My personal suspicion here would be that of a future closing of the circle - while connectionism is currently king, the potential of re-integrating symbolic and domain knowledge has yet to catch up. This may perhaps become more apparent, when the shortcomings of "just pump in more! data" become harder to be brushed aside as saturation approaches, since it's unlikely - to me at least - that current architectures are the end-all on this.
The Age-Old Debate
Guy pays, or split the bill? Our resident alpha male CS prof has the answer, which has as usual sparked lively discourse amongst local netizens (as with his thoughts on the labour situation, which seems to echo latest policy).
Anyway, my two satoshis, for the record:
Dragonboated for the first time in what, sixteen years, for my unit's Cohesion Day - there's a reassuring simplicity to just pulling, in rhythm, over and over again.
Returning to my usual life, I'll continue with the first of two overdue tech discussions:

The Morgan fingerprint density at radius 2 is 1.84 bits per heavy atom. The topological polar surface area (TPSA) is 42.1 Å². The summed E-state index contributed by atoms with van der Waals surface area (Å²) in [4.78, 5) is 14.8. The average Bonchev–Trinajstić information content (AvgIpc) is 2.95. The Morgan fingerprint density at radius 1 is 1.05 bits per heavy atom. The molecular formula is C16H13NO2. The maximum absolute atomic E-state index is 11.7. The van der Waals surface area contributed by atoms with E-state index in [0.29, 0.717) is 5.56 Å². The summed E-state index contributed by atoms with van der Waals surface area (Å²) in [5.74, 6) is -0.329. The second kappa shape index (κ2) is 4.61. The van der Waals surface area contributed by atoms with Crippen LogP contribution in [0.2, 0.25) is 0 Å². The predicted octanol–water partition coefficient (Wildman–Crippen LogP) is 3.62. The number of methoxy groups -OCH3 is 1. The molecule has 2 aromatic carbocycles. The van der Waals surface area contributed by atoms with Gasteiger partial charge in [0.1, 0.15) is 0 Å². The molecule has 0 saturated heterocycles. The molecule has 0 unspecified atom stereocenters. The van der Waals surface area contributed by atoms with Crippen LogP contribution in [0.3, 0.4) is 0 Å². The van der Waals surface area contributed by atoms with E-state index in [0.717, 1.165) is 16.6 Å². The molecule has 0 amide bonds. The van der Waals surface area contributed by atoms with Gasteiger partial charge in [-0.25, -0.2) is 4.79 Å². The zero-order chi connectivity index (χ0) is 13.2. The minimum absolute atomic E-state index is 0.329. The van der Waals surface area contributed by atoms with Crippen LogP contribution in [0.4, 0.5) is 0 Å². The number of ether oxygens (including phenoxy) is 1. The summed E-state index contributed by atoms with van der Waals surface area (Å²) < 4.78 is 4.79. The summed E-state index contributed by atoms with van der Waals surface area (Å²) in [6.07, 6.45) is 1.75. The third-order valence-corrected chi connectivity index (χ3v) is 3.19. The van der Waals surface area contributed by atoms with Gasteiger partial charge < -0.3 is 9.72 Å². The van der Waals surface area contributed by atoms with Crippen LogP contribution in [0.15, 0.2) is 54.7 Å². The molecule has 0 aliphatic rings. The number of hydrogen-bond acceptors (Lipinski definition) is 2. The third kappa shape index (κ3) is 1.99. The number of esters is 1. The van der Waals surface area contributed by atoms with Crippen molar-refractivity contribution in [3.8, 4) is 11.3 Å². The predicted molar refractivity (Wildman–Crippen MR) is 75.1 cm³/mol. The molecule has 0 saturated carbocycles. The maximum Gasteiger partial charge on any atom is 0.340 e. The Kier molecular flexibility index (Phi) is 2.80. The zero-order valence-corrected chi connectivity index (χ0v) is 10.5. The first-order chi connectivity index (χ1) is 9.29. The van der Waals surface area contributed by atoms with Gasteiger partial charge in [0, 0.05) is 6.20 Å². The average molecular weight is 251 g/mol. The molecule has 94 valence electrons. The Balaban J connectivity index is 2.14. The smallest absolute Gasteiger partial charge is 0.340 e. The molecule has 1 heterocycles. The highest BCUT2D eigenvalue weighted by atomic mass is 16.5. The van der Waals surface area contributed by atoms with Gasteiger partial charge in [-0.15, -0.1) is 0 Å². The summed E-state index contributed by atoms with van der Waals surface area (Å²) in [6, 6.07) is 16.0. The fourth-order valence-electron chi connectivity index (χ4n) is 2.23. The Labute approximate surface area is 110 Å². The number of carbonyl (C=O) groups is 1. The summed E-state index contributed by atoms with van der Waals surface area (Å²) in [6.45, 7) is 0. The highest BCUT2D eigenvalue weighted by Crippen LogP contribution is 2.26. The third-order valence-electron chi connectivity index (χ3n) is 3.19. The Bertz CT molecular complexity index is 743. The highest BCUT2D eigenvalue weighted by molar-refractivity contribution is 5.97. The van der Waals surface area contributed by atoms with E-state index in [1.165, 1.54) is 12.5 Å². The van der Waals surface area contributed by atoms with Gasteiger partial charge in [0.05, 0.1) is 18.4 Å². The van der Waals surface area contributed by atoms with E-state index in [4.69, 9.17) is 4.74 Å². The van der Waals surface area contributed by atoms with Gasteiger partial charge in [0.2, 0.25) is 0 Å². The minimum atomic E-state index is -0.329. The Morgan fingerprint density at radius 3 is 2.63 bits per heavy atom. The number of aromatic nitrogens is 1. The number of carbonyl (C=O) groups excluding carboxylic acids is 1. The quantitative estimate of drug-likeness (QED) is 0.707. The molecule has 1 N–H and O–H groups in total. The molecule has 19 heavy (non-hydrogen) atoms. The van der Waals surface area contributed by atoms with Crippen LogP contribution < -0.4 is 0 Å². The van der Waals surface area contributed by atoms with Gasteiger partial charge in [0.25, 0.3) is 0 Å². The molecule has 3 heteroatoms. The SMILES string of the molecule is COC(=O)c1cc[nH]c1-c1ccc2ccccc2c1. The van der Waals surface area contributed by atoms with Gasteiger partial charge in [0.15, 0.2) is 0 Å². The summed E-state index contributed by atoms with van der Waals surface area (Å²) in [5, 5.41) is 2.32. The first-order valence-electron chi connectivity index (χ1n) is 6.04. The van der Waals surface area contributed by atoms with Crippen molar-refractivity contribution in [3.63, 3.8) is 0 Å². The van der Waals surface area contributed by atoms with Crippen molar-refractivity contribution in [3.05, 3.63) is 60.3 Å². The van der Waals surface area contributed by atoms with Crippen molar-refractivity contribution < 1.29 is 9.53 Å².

It was coming. Hey, netizens have been pulling humourous face-swapping photos for eons, first with Photoshop and then with apps (also: the ubiquitous SnapChat dogface filter), and there was Face2Face a couple of years back [paper], which admittedly focused purely on mouth gestures. How hard, then, could transplanting the eyes and nose be?
As it turns out, not very. Some months ago, FakeApp was released, allowing seamless face transfer on videos. Expectedly, this has energized dabblers to put it to productive use, such as subbing Nicholas Cage in as every actor in a movie, but probably mostly to, ahem, more risqué ends.